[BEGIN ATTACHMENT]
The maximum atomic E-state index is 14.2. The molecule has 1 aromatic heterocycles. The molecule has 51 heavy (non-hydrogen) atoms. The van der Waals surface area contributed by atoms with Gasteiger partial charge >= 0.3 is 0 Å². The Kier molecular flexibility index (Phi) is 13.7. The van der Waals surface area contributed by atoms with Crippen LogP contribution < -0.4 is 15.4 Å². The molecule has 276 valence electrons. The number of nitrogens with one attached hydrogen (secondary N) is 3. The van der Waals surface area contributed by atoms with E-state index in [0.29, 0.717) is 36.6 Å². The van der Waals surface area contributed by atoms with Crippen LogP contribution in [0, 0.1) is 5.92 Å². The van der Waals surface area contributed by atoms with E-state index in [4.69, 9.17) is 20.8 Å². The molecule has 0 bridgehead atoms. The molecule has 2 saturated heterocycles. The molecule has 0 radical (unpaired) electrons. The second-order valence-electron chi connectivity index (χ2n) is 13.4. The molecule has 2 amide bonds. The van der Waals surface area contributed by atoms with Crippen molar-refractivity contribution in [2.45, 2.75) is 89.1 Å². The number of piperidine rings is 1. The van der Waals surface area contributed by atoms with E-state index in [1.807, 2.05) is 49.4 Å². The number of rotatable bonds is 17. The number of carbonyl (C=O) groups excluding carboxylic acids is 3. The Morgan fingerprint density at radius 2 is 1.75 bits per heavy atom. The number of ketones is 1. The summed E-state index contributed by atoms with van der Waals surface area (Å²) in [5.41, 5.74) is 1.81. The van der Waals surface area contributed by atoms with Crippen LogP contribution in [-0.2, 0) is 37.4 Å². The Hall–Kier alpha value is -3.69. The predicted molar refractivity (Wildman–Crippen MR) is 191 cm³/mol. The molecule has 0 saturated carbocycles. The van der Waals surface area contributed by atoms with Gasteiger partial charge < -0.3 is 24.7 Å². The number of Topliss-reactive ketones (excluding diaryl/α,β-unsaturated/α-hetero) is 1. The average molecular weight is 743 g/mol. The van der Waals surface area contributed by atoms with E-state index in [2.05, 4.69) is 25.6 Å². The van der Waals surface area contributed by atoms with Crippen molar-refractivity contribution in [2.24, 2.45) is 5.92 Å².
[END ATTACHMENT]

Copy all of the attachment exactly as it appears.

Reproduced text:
The maximum atomic E-state index is 14.2. The molecule has 1 aromatic heterocycles. The molecule has 51 heavy (non-hydrogen) atoms. The van der Waals surface area contributed by atoms with Gasteiger partial charge >= 0.3 is 0 Å². The Kier molecular flexibility index (Phi) is 13.7. The van der Waals surface area contributed by atoms with Crippen LogP contribution < -0.4 is 15.4 Å². The molecule has 276 valence electrons. The number of nitrogens with one attached hydrogen (secondary N) is 3. The van der Waals surface area contributed by atoms with E-state index in [0.29, 0.717) is 36.6 Å². The van der Waals surface area contributed by atoms with Crippen LogP contribution in [0, 0.1) is 5.92 Å². The van der Waals surface area contributed by atoms with E-state index in [4.69, 9.17) is 20.8 Å². The molecule has 0 bridgehead atoms. The molecule has 2 saturated heterocycles. The molecule has 0 radical (unpaired) electrons. The second-order valence-electron chi connectivity index (χ2n) is 13.4. The molecule has 2 amide bonds. The van der Waals surface area contributed by atoms with Crippen molar-refractivity contribution in [2.45, 2.75) is 89.1 Å². The number of piperidine rings is 1. The van der Waals surface area contributed by atoms with E-state index in [1.807, 2.05) is 49.4 Å². The number of rotatable bonds is 17. The number of carbonyl (C=O) groups excluding carboxylic acids is 3. The Morgan fingerprint density at radius 2 is 1.75 bits per heavy atom. The number of ketones is 1. The summed E-state index contributed by atoms with van der Waals surface area (Å²) in [5.41, 5.74) is 1.81. The van der Waals surface area contributed by atoms with Crippen LogP contribution in [-0.2, 0) is 37.4 Å². The Hall–Kier alpha value is -3.69. The predicted molar refractivity (Wildman–Crippen MR) is 191 cm³/mol. The molecule has 0 saturated carbocycles. The van der Waals surface area contributed by atoms with Gasteiger partial charge < -0.3 is 24.7 Å². The number of Topliss-reactive ketones (excluding diaryl/α,β-unsaturated/α-hetero) is 1. The average molecular weight is 743 g/mol. The van der Waals surface area contributed by atoms with E-state index in [2.05, 4.69) is 25.6 Å². The van der Waals surface area contributed by atoms with Crippen molar-refractivity contribution in [2.24, 2.45) is 5.92 Å².